Friday, May 26, 2006

Tarnished Glory: Haditha (updated)

Original Post (May 26)

In late November, many of us here in the United States picked up our newspapers and read a small article about a roadside bomb exploding in Haditha, killing 15 Iraqi civilians and an American soldier, a 20 year old Lance Corporal named Miguel Terrazas from Texas. Like many of us here in the United States, I read this article at the time, briefly pondered how callous these insurgents were to detonate this bomb in a crowd of civilians, and then forgot about the incident.

Fortunately, Time Magazine did not forget about the incident, and after their investigation found that the US military's version did not fit with the evidence they had gathered, they confronted the US military about it in January, prompting an investigation. Here is an excerpt of Time's March 19 article that broke this scandal open:

Eman Waleed, 9, lived in a house 150 yards from the site of the blast, which was strong enough to shatter all the windows in her home. "We heard a big noise that woke us all up," she recalls two months later. "Then we did what we always do when there's an explosion: my father goes into his room with the Koran and prays that the family will be spared any harm." Eman says the rest of the family—her mother, grandfather, grandmother, two brothers, two aunts and two uncles—gathered in the living room. According to military officials familiar with the investigation, the Marines say they came under fire from the direction of the Waleed house immediately after being hit by the ied. A group of Marines headed toward the house. Eman says she "heard a lot of shooting, so none of us went outside. Besides, it was very early, and we were all wearing our nightclothes." When the Marines entered the house, they were shouting in English. "First, they went into my father's room, where he was reading the Koran," she claims, "and we heard shots." According to Eman, the Marines then entered the living room. "I couldn't see their faces very well—only their guns sticking into the doorway. I watched them shoot my grandfather, first in the chest and then in the head. Then they killed my granny." She claims the troops started firing toward the corner of the room where she and her younger brother Abdul Rahman, 8, were hiding; the other adults shielded the children from the bullets but died in the process. Eman says her leg was hit by a piece of metal and Abdul Rahman was shot near his shoulder. "We were lying there, bleeding, and it hurt so much. Afterward, some Iraqi soldiers came. They carried us in their arms. I was crying, shouting 'Why did you do this to our family?' And one Iraqi soldier tells me, 'We didn't do it. The Americans did.'" Time was unable to speak with the only other survivor of the raid, Eman's younger brother, who relatives say is traumatized by the experience. U.S. military officials familiar with the investigation say that after entering the house, the Marines walked into a corridor with closed doors on either side. They thought they heard the clack-clack sound of an AK-47 being racked and readied for fire. (Eman and relatives who were not in the house insist that no guns were there.) Believing they were about to be ambushed, the Marines broke down the two doors simultaneously and fired their weapons. The officials say the military has confirmed that seven people were killed inside the house--including two women and a child. The Marines also reported seeing a man and a woman run out of the house; they gave chase and shot and killed the man. Relatives say the woman, Hiba Abdullah, escaped with her baby.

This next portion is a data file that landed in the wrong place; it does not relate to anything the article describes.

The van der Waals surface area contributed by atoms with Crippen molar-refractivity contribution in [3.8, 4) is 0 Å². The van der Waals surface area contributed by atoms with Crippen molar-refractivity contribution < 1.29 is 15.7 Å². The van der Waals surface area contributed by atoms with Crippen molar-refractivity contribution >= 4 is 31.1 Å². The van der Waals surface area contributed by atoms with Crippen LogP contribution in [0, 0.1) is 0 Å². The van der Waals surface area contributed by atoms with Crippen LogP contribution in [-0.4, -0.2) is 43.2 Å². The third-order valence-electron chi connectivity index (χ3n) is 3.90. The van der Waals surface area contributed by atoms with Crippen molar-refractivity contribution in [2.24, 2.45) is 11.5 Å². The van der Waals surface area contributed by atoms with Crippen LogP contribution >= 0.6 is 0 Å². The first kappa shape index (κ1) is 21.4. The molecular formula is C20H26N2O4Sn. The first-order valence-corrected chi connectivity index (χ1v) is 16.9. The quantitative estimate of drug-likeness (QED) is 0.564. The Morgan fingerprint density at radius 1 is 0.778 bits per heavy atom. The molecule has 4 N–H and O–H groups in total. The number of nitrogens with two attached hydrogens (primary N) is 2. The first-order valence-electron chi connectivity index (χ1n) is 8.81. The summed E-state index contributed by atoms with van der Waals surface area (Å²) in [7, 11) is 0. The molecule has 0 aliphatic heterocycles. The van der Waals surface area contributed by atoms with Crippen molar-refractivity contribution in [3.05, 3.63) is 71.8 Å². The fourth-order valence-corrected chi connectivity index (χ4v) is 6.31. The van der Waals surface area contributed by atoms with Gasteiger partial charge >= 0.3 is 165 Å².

As the father of two young children myself, I find it very difficult to read this story. I try to imagine my own daughter in the place of little Eman Waleed, try to imagine how she might feel seeing me murdered in front of her eyes, and the kinds of nightmares she would suffer from for years after, as she grows up missing her parents in some distant relative's home.

When I first saw this story, I did not write about it - after all, the Time article had several conflicting sources, and I wanted the US military to complete its investigation before forming my own opinion. The investigation is still going on, however some preliminary results were leaked today, and they are not looking good: